Duplicating eeproms

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Hi all!
I am quite new to this world, and have been asked by a friend to duplicate some eeproms, as he can't find them anymore from his suplier, so here we are, i have some eeprom already programmed, and i got some "blank" ones of the same type.
I got as well a pickit with usb connexion.
My question: What is the easiest way (idiot proof) to copy the content of the original eeprom, and copy it to the blank ones?

Thanks for your help!

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The ICs in the JPG file are not EEPROMs.  They are one-time-only programmable ROM ICs.  You write to them once.  If your program works, wonderful.  If your program doesn't work by ONE bit, you throw away the $10 IC and try again with another one.   After you blow away several hundred dollars worth of your company's chips, someone in your company will suggest using real EEPROMs for development purposes.

 

  These are also big ICs.  They hold one mega byte worth of data.  And they are old chips.  There are newer, better, and cheaper (real) EEPROMs available.   So if the original ROMs are old, then the circuit that they came out of is also really old.  If you are going to make a copy of the circuit, do you have all the old parts that are used besides the EPROMs?

 

As for copying, you build a circuit that mimics the 20 address pins, the 8 data pins, and the various control signals.  Mimic the address/data bus signals of the original microprocessor from the original circuit with your copying device.  Read the original EPROM's  data in "pages" of about 128 to 1024 bytes at a time from the old chip.  Store each page in external serial RAM (at least 1 megabyte's worth, which is 8 to 16 external Serial SRAM devices attached to your copying device).    Then write all this data to the new EEPROM IC, which, hopefully, is the same memory size as the original EPROM.    Put the new EEPROM in the old EPROM's socket (assuming that the two ICs share the same pin-out and timing requirements), and, maybe, it will work.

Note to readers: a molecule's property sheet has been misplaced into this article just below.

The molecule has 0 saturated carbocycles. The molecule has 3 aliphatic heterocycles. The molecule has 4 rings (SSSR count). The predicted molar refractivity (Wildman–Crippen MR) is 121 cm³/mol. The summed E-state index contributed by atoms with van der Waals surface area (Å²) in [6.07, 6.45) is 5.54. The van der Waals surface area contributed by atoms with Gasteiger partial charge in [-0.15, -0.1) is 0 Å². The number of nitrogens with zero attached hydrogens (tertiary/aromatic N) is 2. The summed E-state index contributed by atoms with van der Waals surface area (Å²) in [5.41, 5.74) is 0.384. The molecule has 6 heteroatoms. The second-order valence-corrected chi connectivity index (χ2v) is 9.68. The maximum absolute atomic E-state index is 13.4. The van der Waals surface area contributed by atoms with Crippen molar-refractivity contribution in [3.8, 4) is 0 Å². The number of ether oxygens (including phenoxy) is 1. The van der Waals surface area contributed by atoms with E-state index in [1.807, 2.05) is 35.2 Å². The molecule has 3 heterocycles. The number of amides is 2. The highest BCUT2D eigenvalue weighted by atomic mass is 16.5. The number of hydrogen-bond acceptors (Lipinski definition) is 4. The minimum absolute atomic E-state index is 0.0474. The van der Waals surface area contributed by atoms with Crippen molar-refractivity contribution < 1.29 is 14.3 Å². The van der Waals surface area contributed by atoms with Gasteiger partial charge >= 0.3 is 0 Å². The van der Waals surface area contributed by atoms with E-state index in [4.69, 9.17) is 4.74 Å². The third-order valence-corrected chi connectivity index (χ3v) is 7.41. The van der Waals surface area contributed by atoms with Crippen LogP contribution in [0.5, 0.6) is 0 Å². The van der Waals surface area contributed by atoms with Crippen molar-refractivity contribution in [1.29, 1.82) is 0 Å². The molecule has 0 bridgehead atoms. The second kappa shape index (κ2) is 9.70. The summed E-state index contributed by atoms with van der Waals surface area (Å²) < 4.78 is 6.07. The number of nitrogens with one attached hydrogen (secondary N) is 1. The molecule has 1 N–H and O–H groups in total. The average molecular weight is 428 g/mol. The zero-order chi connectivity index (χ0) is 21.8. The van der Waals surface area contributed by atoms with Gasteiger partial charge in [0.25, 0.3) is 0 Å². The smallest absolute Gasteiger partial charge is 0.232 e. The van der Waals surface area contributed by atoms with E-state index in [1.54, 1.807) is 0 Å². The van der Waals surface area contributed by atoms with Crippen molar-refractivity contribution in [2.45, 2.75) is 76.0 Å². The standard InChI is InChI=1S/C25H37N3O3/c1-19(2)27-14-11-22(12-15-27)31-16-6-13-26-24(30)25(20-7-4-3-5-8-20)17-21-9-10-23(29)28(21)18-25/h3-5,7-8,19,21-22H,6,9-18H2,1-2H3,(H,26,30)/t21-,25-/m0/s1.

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I like how they labelled a voltage level on the chip package

When in the dark remember-the future looks brighter than ever.   I look forward to being able to predict the future!

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avrcandies wrote:
a voltage level on the chip package

That's the programming voltage.

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Simonetta wrote:
They are one-time-only programmable ROM

Sometimes known as "OTP" (One-Time Programmable)

 

Quite often, they were actually UV-EPROM chips inside - just without the window for erasing.

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Kartman wrote:
What’s the easiest way? https://www.ebay.com.au/itm/Well... Or find someone who has something similar.

 

That would be easiest.

 

Pickit2 and Pickit3 had facilities for storing a data file.   And subsequently programming a PIC in the field.

 

A Microchip expert will tell you whether this would work for "big" OTP EPROMs.

 

Unless you have a shed full of EPROMs you want to get it right first time.

Any mistakes mean the OTP EPROM is ruined.

So your best bet is to mail them to someone with both Universal Programmer and knows how to use it.

 

David.

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One could, of course, program an AVR to read then write an EEPROM - but it would be a labour of love!

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laugh

 

added fun for this one - generating[1] the 12.5V programming voltage ...

 

 

EDIT

 

[1] I guess I should say "managing" rather than just "generating" the 12.5V ?

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Last Edited: Tue. Sep 17, 2019 - 10:28 AM
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clawson wrote:
One could, of course, program an AVR to read then write an EEPROM - but it would be a labour of love!